This new image was taken at Palmachim beach. I'd like to share with you the story of how this image was taken.
As you probably recall from my previous post, Palmachim has a pretty "famous" spot for photographers. It's an elongated rock, sticking out into the sea. During the right time of the year, it points right into the sunset, so you can produce wonderful images there...
This time I got to the place pretty late, just before sunset. And not surprisingly, two photographers were already on the spot. Pretty annoying as it was, I decided to try to compose a different scene. The changing tides caused periods of strong currents on the rocks, draining the water at times, and pouring more water into the pools at others. I took advantage of the ripples, and after several trials arrived at my desired (and constrained) composition, leaving the other photographer, standing between me and the sunset, out.
At that point, the camera was already stabilized on the rocks. I reached for my bag, which was on another rock 2 meters away, and slipped... Luckily the camera was on the tripod so it didn't fall with me. It wasn't a terrible fall, so I kept shooting. One lesson, learnt yet again: Never wear flip flops when going shooting at the sea... shoes worth so much less than your equipment, you can afford sacrificing a good pair in order to keep safe.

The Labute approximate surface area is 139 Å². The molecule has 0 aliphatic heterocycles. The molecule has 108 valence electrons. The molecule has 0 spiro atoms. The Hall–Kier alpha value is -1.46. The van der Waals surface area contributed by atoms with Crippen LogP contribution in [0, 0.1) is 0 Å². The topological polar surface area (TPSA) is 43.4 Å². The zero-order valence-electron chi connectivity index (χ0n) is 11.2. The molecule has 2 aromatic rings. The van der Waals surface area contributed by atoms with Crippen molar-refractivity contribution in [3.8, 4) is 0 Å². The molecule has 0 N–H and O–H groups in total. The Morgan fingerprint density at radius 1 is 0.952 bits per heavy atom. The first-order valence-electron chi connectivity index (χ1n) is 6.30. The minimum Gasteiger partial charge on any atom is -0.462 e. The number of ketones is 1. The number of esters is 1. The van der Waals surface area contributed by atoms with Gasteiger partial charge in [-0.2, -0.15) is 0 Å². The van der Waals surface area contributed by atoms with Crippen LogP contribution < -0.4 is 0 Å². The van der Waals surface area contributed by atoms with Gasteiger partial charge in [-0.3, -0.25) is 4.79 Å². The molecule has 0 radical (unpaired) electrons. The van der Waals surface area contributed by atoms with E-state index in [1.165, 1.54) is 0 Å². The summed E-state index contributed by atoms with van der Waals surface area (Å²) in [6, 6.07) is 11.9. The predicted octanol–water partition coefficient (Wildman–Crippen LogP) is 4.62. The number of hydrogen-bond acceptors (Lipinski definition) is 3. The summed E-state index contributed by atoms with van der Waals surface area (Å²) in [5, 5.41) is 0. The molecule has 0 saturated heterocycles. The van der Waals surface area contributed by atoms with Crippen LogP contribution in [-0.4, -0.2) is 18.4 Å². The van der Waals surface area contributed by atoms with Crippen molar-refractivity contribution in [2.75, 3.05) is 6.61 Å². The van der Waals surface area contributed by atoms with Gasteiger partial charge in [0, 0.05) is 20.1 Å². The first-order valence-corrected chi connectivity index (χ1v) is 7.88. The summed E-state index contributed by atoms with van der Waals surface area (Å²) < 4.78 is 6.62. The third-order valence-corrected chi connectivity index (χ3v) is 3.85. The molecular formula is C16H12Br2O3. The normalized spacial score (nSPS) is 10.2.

I wasn't very satisfied from my composition. The sun was setting, and the other photographer still blocked my view... I almost despaired, and was ready to go back home with several, unsuccessful shots. But to my surprise, just as the sun disappeared behind the horizon, the other photographer took his equipment and left the place... I had the entire dusk and blue hour ahead, and a clear view - at last!
It was getting dark, and I already fell once on the slippery rocks, so I decided to remain at my spot, and recompose the scene. This time I could include the rocks ahead of me, where the other photographer sat a moment ago, in the scene. The moon was above, and the wind swept the clouds inland. I decided to try and take advantage of that. I used an ultra wide angle lens, with no filters this time, and tried a 4 minutes exposure, risking some noise, but it was necessary for the effect I wanted. Then it already became too dark, so I packed my stuff and went home, hoping for something good to come out from this session.
Only after getting back home I realized that the fall left some marks... After taking care of them, I uploaded the images from the camera, and took some time to post-process the image. I have combined several duplicates of the same file with different exposure compensation values. Denoising was necessary, of course, as well as the tedious work of eliminating hot pixels all over the image.
A hard day's work... But nothing like a satisfying image at the end of it. You are welcome to leave your feedback.